3

As @jweyrich says, wrapping values. I've found mod very handy when I have a finite list and I want to iterate over it in a loop - like a fixed list of colors for some UI elements, like chart series, where I want all the series to be different, to the extent possible, but when I've run out of colors, just to start over at the beginning. This can also be used with, say, patterns, so that the second time red comes around, it's dashed; the third time, dotted, etc. - but mod is just used to get red, green, blue, red, green, blue, forever.

3

Modulus is also very useful if for some crazy reason you need to do integer division and get a decimal out, and you can't convert the integer into a number that supports decimal division, or if you need to return a fraction instead of a decimal.

I'll be using % as the modulus operator

For example

2/4 = 0

where doing this

2/4 = 0 and 2 % 4 = 2

So you can be really crazy and let's say that you want to allow the user to input a numerator and a divisor, and then show them the result as a whole number, and then a fractional number.

whole Number = numerator/divisor
fractionNumerator = numerator % divisor
fractionDenominator = divisor

Another case where modulus division is useful is if you are increasing or decreasing a number and you want to contain the number to a certain range of number, but when you get to the top or bottom you don't want to just stop. You want to loop up to the bottom or top of the list respectively.

Imagine a function where you are looping through an array.

Function increase Or Decrease(variable As Integer) As Void
    n = (n + variable) % (listString.maxIndex + 1)  
    Print listString[n]
End Function

The reason that it is n = (n + variable) % (listString.maxIndex + 1) is to allow for the max index to be accounted.

Those are just a few of the things that I have had to use modulus for in my programming of not just desktop applications, but in robotics and simulation environments.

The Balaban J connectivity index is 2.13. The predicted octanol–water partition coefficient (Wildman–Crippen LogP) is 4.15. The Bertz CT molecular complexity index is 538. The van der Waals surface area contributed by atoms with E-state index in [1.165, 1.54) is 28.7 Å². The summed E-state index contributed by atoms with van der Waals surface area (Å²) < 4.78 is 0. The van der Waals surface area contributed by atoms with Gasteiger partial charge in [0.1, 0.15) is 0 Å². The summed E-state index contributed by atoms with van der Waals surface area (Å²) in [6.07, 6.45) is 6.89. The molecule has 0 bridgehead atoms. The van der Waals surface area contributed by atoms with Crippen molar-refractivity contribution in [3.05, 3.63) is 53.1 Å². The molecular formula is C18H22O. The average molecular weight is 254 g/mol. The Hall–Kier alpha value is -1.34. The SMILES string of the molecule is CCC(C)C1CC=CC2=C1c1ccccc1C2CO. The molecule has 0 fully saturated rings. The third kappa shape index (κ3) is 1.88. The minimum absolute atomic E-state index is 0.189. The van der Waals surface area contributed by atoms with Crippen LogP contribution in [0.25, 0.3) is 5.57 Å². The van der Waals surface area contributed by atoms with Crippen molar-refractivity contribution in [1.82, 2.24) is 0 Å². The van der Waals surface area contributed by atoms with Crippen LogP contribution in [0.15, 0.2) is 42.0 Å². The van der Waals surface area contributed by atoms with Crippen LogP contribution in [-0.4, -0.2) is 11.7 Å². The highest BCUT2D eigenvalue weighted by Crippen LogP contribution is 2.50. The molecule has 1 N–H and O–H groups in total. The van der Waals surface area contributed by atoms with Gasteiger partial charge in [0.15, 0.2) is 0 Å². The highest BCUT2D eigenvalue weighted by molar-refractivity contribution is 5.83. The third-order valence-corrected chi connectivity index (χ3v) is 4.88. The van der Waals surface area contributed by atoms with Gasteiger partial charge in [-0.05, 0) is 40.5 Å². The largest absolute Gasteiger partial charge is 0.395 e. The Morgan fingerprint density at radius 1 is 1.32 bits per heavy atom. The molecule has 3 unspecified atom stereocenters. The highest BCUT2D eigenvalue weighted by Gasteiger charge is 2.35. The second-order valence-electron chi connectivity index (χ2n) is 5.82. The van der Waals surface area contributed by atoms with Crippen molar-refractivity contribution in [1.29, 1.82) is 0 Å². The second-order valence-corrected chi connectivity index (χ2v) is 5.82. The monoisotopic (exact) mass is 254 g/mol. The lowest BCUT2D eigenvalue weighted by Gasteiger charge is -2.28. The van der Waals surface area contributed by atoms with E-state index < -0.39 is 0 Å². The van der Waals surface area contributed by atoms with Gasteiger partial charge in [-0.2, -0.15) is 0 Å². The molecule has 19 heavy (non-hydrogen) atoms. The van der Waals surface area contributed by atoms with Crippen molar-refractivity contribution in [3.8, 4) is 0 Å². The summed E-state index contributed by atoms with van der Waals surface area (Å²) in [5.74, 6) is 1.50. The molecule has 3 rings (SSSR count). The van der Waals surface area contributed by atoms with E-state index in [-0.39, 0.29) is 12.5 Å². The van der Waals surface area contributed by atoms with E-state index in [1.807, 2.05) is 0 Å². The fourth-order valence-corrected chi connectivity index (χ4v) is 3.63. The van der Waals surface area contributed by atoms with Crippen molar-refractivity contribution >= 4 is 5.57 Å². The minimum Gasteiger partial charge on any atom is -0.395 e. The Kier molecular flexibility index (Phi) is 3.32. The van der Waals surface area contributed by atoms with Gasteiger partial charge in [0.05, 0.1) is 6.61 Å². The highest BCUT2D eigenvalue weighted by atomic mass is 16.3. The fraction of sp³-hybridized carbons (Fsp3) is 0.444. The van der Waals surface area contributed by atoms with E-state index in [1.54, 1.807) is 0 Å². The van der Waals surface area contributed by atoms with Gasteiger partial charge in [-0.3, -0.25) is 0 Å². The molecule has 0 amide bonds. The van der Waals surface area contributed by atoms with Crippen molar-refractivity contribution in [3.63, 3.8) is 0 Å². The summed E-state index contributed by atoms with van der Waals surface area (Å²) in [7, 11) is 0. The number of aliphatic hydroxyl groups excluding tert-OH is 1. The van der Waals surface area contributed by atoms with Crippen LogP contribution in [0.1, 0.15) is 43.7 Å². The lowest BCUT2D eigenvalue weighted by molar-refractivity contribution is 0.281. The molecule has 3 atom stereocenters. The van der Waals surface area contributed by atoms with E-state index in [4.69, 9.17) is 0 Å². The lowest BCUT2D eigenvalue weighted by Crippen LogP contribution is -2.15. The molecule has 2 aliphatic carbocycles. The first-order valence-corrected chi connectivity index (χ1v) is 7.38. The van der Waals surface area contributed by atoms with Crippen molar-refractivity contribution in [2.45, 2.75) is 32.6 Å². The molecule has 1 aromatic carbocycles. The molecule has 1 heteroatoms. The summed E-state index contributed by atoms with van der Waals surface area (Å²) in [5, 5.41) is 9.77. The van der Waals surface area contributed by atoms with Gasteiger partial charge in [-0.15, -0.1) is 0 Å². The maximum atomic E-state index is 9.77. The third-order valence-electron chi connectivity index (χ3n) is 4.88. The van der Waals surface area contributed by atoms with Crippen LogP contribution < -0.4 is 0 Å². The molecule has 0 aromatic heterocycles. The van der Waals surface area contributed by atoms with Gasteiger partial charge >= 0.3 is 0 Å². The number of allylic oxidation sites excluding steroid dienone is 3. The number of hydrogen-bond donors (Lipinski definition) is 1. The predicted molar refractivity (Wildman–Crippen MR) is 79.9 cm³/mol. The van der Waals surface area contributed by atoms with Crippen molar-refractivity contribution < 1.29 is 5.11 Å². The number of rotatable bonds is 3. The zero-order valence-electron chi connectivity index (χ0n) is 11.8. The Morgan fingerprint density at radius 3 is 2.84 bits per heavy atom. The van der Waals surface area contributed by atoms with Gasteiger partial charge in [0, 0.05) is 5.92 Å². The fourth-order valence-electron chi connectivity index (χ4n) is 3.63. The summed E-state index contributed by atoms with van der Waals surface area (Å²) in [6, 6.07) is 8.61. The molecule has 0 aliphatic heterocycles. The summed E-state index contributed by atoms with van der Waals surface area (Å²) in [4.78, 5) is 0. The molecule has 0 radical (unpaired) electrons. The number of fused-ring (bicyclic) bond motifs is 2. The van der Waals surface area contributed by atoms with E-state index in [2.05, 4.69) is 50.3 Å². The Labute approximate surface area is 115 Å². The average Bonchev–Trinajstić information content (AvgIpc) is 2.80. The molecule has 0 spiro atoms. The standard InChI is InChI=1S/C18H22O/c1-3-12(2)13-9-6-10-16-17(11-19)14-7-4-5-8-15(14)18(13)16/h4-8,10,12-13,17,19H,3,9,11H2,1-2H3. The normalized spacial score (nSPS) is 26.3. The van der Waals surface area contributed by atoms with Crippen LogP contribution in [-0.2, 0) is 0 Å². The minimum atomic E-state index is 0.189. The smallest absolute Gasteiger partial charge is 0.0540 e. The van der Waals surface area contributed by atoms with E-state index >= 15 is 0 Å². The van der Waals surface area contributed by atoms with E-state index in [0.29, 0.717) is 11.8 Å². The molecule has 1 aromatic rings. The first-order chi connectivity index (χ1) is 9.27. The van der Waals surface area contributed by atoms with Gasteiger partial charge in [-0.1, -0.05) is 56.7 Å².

3

The modulo can be useful to convert and split total minutes to "hours and minutes":

hours = minutes / 60

minutes_left = minutes % 60

In the hours bit we need to strip the decimal portion and that will depend on the language you are using.

We can then rearrange the output accordingly.

  • We can also use a modulus to find if a year is a leap year since it is divisible by 4. Example in JS: if (year % 4 === 0) { // it's a leap year }. (Note: a more accurate check will also verify divisibility by 100 and 400) – tony Aug 5 '14 at 18:03
2

There are many instances where it is useful.

If you need to restrict a number to be within a certain range you can use mod. For example, to generate a random number between 0 and 99 you might say:

num = MyRandFunction() % 100;
  • 6
    -1. This will generate non-uniform results unless 100 is a divisor of the range of MyRandFunction(). (Imagine you want a random numbers in 0 .. RAND_MAX*2/3.) – kennytm Apr 9 '10 at 17:41
  • 1
    @KennyTM: +1. What would probably be better is to be able to pass the 100 into MyRandFunction() which would take care of it properly. Plus that provides better encapsulation, and much looser coupling. – Cam Apr 10 '10 at 4:26
  • Up-voted for another common use case. (question isn't about generating crypto sound psrn's) – danecando Oct 12 '15 at 0:55
2
  • Computing the greatest common divisor
  • Determining if a number is a palindrome
  • Determining if a number consists of only ...
  • Determining how many ... a number consists of...
2

My favorite use is for iteration.

Say you have a counter you are incrementing and want to then grab from a known list a corresponding items, but you only have n items to choose from and you want to repeat a cycle.

var indexFromB = (counter-1)%n+1;

Results (counter=indexFromB) given n=3:

`1=1`
`2=2`
`3=3`
`4=1`
`5=2`
`6=3`
...
1

It's an easy way to tell if a number is even or odd. Just do # mod 2, if it is 0 it is even, 1 it is odd.

0

Best use of modulus operator I have seen so for is to check if the Array we have is a rotated version of original array.

A = [1,2,3,4,5,6] B = [5,6,1,2,3,4]

Now how to check if B is rotated version of A ?

Step 1: If A's length is not same as B's length then for sure its not a rotated version.

Step 2: Check the index of first element of A in B. Here first element of A is 1. And its index in B is 2(assuming your programming language has zero based index). lets store that index in variable "Key"

Step 3: Now how to check that if B is rotated version of A how ??

This is where modulus function rocks :

for (int i = 0; i< A.length; i++)
{

// here modulus function would check the proper order. Key here is 2 which we recieved from Step 2
   int j = [Key+i]%A.length;

   if (A[i] != B[j])
   {
     return false;
   }
}

return true;